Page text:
There have been innumerable articles written about the events of September 11, 2001 and our response to it. Some, like those below, are so dazzlingly, breathtakingly stupid they deserve to be preserved for posterity.
Quite a few commentators have noted that the attacks of September 11 were the result of U.S. policies. No kidding, Sherlock. Figured that out all by yourself, did you? Thank you for that elaboration of the trivially obvious.
Of course the attacks of September 11 were the result of U.S. policies. The Civil War was the result of U.S. policies - we refused to let states secede from the Union by force. Pearl Harbor was the result of U.S. policies - we refused to sell materiel to the Japanese to support their war in China. World War II was the result of U.S. policies - we refused to let Hitler dominate Europe. And the attacks of September 11 were the result of U.S. policies - we refuse to abandon Israel and stop creating change in the world. The fallacy in this argument is the implication that because something is the result of U.S. policies, we are wrong for having those policies.
Closely related is the comment that the attacks happened "for a reason." Duh. Rape happens for a reason. Child abuse happens for a reason. Genocide happens for a reason. Merely having a reason doesn't make the reason valid.
Norah Vincent, in a special to the Los Angeles Times on November 13, 2001 called Consequences of Politically Incorrect Opinions, argued that opponents of the war in Afghanistan have the right to speak out without consequence.
Yanking advertisements from network television shows should also be unconstitutional. This happened recently to Bill Maher, host of the late-night talk show “Politically Incorrect,” after he said a few politically incorrect things about the September 11 World Trade Center attack.
Because Maher’s show depends on advertising money for its survival, the advertisers were not just registering their discontent (they could have done that with a written statement), they were knowingly jeopardizing the show and thereby attempting to silence the speaker by forcing him off the air.
According to Vincent, you can exercise your right to protest as long as you restrict it to innocuous methods that the target is free to ignore. Would she extend this principle to, say, economic boycotts, like the one blacks mounted to remove the Confederate flag from southern state capitols? Or how about the way gays terminated Anita Bryant's career after she opposed gay-rights legislation? I suspect not. I suspect, if we could tiptoe through the tulips in her mind, we’d find Vincent professing a patchwork of ad hoc rules all designed to allow her favorite groups to flex economic muscle, but blocking groups she opposes.
In addition, as has long been noted, the right to freedom of the press guarantees you only a soapbox, not a printing press. Even in the worst case, had Maher’s show been taken off the air, he could make use of written statements (why not? - they were supposed to have been sufficient for his advertisers), cable TV, the Internet. Sure, he’d have taken a big hit in income and fame, but the First Amendment guarantees neither of those.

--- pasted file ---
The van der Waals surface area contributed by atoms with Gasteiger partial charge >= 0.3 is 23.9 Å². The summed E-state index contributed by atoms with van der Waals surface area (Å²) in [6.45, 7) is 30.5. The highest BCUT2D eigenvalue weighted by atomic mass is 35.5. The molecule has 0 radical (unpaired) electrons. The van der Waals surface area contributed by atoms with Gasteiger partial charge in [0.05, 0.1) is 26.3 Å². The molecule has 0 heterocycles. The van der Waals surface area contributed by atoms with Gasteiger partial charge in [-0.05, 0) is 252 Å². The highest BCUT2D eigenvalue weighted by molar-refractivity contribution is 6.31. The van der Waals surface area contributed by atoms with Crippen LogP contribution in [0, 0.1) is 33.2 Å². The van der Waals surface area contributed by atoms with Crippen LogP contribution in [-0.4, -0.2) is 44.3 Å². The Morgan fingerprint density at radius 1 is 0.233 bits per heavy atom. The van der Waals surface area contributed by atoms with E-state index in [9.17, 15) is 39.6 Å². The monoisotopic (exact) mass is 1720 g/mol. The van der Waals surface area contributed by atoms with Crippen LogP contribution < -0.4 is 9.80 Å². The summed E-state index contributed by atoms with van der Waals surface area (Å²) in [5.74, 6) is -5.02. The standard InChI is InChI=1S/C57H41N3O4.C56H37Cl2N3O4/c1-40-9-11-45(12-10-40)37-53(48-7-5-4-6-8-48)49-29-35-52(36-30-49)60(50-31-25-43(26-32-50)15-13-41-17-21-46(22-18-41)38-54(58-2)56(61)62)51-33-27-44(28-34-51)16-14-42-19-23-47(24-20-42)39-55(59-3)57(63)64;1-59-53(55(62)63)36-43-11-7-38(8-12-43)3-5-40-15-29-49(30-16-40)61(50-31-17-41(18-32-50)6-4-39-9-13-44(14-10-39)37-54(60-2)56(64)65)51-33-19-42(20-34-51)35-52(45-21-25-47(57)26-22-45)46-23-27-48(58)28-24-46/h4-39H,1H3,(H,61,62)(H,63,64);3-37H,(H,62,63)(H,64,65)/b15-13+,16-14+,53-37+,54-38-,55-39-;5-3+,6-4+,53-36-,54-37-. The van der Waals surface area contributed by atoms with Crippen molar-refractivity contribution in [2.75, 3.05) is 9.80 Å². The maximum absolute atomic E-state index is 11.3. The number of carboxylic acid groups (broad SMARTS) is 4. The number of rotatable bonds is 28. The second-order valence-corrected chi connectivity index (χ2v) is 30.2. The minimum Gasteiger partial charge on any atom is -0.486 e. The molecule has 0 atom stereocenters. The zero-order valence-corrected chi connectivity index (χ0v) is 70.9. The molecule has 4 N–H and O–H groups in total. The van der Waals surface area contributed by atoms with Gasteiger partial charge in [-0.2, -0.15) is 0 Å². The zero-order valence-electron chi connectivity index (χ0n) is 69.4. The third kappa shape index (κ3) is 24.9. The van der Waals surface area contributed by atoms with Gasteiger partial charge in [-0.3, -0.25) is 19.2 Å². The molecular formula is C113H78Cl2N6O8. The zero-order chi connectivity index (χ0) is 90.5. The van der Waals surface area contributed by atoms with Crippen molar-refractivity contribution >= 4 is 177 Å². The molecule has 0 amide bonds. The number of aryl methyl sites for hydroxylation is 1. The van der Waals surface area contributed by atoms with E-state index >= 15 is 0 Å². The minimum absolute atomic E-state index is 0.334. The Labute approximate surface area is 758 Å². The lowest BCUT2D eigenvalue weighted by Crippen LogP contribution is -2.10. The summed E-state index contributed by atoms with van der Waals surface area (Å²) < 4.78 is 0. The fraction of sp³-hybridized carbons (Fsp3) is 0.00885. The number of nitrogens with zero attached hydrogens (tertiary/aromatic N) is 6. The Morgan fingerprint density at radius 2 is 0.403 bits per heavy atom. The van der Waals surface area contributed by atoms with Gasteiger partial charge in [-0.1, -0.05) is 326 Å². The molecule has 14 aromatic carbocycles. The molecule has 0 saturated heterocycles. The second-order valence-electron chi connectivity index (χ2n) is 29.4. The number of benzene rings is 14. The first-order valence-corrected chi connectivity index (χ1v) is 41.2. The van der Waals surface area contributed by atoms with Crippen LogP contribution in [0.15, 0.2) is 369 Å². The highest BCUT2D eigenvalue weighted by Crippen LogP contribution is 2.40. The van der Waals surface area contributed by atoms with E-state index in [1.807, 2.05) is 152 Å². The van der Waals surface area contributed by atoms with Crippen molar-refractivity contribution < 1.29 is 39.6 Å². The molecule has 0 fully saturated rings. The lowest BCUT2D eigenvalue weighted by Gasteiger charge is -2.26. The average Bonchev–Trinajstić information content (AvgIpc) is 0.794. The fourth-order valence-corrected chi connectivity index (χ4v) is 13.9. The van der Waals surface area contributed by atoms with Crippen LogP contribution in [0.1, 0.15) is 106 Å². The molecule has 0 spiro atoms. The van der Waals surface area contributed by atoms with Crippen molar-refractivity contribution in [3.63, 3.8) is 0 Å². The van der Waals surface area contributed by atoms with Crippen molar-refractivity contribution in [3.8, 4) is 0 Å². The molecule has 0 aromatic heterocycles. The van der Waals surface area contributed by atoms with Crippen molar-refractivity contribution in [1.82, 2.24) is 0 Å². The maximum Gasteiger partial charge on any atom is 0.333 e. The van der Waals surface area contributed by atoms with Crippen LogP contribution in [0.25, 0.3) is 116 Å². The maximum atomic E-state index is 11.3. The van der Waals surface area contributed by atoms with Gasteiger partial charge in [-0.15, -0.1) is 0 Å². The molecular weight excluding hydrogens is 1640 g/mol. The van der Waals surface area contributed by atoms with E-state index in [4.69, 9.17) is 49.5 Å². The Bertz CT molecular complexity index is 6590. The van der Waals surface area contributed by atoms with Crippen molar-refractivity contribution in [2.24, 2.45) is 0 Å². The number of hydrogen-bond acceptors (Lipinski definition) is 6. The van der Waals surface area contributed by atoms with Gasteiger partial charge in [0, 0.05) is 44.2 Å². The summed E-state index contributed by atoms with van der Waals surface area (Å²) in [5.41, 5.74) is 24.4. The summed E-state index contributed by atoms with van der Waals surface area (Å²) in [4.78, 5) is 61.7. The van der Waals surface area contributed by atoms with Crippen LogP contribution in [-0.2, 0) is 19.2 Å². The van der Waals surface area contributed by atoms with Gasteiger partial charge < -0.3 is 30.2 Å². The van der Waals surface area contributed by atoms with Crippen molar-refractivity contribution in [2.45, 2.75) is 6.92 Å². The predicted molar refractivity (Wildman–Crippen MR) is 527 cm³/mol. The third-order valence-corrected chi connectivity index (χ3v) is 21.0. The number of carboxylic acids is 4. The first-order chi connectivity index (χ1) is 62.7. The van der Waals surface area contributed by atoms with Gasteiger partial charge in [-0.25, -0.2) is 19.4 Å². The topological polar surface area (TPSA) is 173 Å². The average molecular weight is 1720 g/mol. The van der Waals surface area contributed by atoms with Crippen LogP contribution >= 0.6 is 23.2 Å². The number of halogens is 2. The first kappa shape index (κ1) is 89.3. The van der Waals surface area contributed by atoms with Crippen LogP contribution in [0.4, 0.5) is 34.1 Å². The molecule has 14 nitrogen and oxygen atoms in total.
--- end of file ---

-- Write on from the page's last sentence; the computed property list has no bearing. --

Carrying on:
Or here’s a radical idea. Norah Vincent can mobilize support and raise the money to keep Maher’s show on the air herself.
Of course, there is no law that prevents advertisers from revoking their support for shows. But if we are going to remain true to the spirit of the First Amendment, we should pass one.
A strong candidate for most mind-boggling statement of 2001. We preserve the First Amendment by depriving people of the right to use their resources to protest speech they don’t endorse. This is the typical approach of the civil libertarian - protect the rights of one group they favor by massive assaults on the rights of everyone else.
Advertisers should be forced, by contract, to commit their advertisements for a specified amount of time, regardless of what happens on a show.
What happens after that? If the advertisers decide to bail out at the end of the contract period, do we forcibly prevent them? If they all bail out and nobody fills the gap, do we send a press gang armed with a burlap bag and baseball bats to Madison Avenue and coerce someone to sponsor the show? (I favor sending gangs armed with baseball bats to Madison Avenue in any case. They can especially whack anyone connected with the current trend of showing gross eating habits in commercials.) Suppose a new show comes along but can't attract advertisers? Do we compel someone to support it?
Denouncing someone for his views is kosher. But intimidation and coercion - including the kind of economic coercion that threatens jobs and livelihoods - are censorship, however you spin it.
O-kay. Let’s see if I have this straight. Coercing the writers and performers of a show by threatening to withdraw advertising is censorship. Coercing an advertiser to go on financing a show whose content or ideas the advertiser rejects is not censorship. And what about the tactic of shouting down a speaker (a hate crime if the term has any meaning at all)?